On a weekend of football drama that saw both Liverpool and Manchester City win to continue their title aspirations, the results were overshadowed by a trio of incidents that has left football fans, clubs, and officials all asking the same question: Are football grounds safe enough?
In the ninth minute of the Birmingham derby at St Andrews, Aston Villa player Jack Grealish was attacked from behind by a fan who struck him round the head. Grealish – thankfully uninjured – gathered himself and managed to score the only goal of the game. He later described it as the “best day of his life” having captained the Villains, scored the winner, and acted with utmost professionalism.
Unfortunately, this wasn’t the only incident of the weekend as Chris Smalling looked to be shoved by a fan during Arsenal’s celebrations for their second goal at the Emirates Stadium. A Hibernian supporter also appeared to push Rangers captain James Tavernier in altercation between the two during a 1-1 stalemate.
England Lionesses coach Phil Neville believes something needs to change before “a player is stabbed or seriously hurt”. His reaction isn’t as extreme as one might think, when you think back to the 1993 stabbing of tennis player Monica Selesin by a fan.
Manchester United captain Ashley Young said: “Whether it’s the FA, the Premier League, or FIFA, something’s got to be done”. And, Rangers head coach Steven Gerrard said he would be fully supportive of withdrawing his players from the field. The FA also responded: “We will be working with the clubs, the leagues and the police to discuss what collectively needs to be done to protect players and officials on the pitch”.
The Professional Footballers’ Association’s (PFA) chief executive Gordon Taylor said there is now “real fear for the safety of players”, whilst former England striker Alan Shearer told Match of the Day 2: “I think we need points deduction or playing games behind closed doors because someone is going to get hurt”.
These acts of violence by fans are not isolated. At the beginning of March Celtic player Scott Sinclair had a glass bottle thrown at him whilst Dele Alli had a similar incident with a plastic projectile back in December. Raheem Sterling allegedly received racist abuse at Stamford Bridge in December.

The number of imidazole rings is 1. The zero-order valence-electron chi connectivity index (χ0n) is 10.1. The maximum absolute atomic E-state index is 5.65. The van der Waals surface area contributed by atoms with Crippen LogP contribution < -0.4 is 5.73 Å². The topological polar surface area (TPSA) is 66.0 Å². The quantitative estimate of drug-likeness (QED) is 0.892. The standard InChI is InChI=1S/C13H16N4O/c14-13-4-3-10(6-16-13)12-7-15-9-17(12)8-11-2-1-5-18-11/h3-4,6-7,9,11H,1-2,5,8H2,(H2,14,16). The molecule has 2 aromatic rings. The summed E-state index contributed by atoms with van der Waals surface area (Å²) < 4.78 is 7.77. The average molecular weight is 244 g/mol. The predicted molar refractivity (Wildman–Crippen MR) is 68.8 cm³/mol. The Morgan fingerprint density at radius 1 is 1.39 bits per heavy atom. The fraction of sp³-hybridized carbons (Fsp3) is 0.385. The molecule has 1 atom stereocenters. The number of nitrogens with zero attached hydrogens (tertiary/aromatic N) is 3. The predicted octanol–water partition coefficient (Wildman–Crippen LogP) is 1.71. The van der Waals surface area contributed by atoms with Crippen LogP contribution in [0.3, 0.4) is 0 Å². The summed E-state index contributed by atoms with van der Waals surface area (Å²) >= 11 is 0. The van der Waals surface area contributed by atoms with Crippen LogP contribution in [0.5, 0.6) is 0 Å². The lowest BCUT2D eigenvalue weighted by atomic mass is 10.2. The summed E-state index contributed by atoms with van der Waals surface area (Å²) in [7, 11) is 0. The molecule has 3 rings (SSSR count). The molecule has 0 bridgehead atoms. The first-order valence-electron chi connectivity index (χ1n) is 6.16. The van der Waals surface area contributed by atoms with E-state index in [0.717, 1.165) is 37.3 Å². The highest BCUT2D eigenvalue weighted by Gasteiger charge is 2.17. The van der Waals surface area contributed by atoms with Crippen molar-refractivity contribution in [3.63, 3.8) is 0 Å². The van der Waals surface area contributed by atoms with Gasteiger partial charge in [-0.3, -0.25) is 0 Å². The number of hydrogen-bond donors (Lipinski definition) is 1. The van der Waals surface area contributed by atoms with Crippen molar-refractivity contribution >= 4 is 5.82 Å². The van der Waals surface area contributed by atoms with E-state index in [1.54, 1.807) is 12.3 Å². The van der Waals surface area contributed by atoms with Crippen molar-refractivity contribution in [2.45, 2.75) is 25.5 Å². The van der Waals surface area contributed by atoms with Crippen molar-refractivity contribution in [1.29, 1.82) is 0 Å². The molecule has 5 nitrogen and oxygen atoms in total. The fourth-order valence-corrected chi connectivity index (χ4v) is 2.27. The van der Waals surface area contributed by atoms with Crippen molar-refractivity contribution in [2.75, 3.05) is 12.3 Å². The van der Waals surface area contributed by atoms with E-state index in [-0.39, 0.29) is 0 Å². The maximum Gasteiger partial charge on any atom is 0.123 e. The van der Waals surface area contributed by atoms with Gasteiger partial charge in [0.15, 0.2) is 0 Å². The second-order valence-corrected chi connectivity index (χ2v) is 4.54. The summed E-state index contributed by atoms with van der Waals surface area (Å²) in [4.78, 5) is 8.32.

Authorities will be hoping the punishments they have put in place will be enough to ward off such behaviour. Paul Mitchell, the fan who attacked Jack Grealish, was given a 14-week prison sentence, whilst also receiving a lifetime stadium ban. The other two culprits were also arrested and will no doubt, face some kind of criminal punishment to go along with their lifetime stadium bans.
It is worth noting that these attacks also coincide with concerns about the level of policing at games. Deputy Chief Constable Mark Roberts, told BBC Sport last year said: “We have fewer police officers in football grounds; clubs are cutting costs for policing and back-filling with stewards who don’t have the same authority.”
It seems inevitable that the authorities will intervene to apply sanctions to clubs. Historically the football authorities have applied heavy sanctions or changes in procedure to avoid incidents happening again. In the 1990-91 season, both Arsenal and Manchester United were docked points and ordered to pay a fine after an on the field brawl between the two sides.
But despite the recent incidents, statistics from the Home Office show that football grounds are now safer than ever with arrest rates steadily declining since the late 1980s. The 2017/18 season hitting an all time low of 3.5 arrests per 100,000 fans. We can only hope that this trend continues as the football authorities look to eradicate the problems that have caused these shocking events over the weekend.